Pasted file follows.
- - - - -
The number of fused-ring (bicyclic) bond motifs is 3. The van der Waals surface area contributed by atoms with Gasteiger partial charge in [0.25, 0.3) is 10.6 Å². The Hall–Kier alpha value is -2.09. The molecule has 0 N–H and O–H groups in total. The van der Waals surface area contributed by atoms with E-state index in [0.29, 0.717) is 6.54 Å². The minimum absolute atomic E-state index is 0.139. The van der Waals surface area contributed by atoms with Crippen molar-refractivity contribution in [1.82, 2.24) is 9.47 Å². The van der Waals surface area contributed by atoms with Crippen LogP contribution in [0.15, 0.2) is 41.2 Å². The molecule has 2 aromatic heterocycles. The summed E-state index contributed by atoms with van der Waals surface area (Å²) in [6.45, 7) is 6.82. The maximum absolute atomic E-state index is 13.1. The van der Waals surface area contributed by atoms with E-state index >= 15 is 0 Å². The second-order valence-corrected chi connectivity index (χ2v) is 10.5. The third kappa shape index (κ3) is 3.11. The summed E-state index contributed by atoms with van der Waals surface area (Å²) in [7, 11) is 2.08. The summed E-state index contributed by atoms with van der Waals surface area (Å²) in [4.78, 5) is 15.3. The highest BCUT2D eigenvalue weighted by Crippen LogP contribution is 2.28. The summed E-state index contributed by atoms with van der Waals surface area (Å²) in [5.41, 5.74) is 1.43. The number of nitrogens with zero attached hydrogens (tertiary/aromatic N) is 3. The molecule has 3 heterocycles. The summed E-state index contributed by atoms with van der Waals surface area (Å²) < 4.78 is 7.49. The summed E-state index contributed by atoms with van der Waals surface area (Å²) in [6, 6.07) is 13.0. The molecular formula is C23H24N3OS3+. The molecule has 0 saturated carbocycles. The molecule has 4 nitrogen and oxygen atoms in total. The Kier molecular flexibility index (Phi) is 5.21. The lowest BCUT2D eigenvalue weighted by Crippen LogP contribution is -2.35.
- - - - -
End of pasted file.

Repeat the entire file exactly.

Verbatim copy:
The number of fused-ring (bicyclic) bond motifs is 3. The van der Waals surface area contributed by atoms with Gasteiger partial charge in [0.25, 0.3) is 10.6 Å². The Hall–Kier alpha value is -2.09. The molecule has 0 N–H and O–H groups in total. The van der Waals surface area contributed by atoms with E-state index in [0.29, 0.717) is 6.54 Å². The minimum absolute atomic E-state index is 0.139. The van der Waals surface area contributed by atoms with Crippen molar-refractivity contribution in [1.82, 2.24) is 9.47 Å². The van der Waals surface area contributed by atoms with Crippen LogP contribution in [0.15, 0.2) is 41.2 Å². The molecule has 2 aromatic heterocycles. The summed E-state index contributed by atoms with van der Waals surface area (Å²) in [6.45, 7) is 6.82. The maximum absolute atomic E-state index is 13.1. The van der Waals surface area contributed by atoms with E-state index >= 15 is 0 Å². The second-order valence-corrected chi connectivity index (χ2v) is 10.5. The third kappa shape index (κ3) is 3.11. The summed E-state index contributed by atoms with van der Waals surface area (Å²) in [7, 11) is 2.08. The summed E-state index contributed by atoms with van der Waals surface area (Å²) in [4.78, 5) is 15.3. The highest BCUT2D eigenvalue weighted by Crippen LogP contribution is 2.28. The summed E-state index contributed by atoms with van der Waals surface area (Å²) in [5.41, 5.74) is 1.43. The number of nitrogens with zero attached hydrogens (tertiary/aromatic N) is 3. The molecule has 3 heterocycles. The summed E-state index contributed by atoms with van der Waals surface area (Å²) < 4.78 is 7.49. The summed E-state index contributed by atoms with van der Waals surface area (Å²) in [6, 6.07) is 13.0. The molecular formula is C23H24N3OS3+. The molecule has 0 saturated carbocycles. The molecule has 4 nitrogen and oxygen atoms in total. The Kier molecular flexibility index (Phi) is 5.21. The lowest BCUT2D eigenvalue weighted by Crippen LogP contribution is -2.35.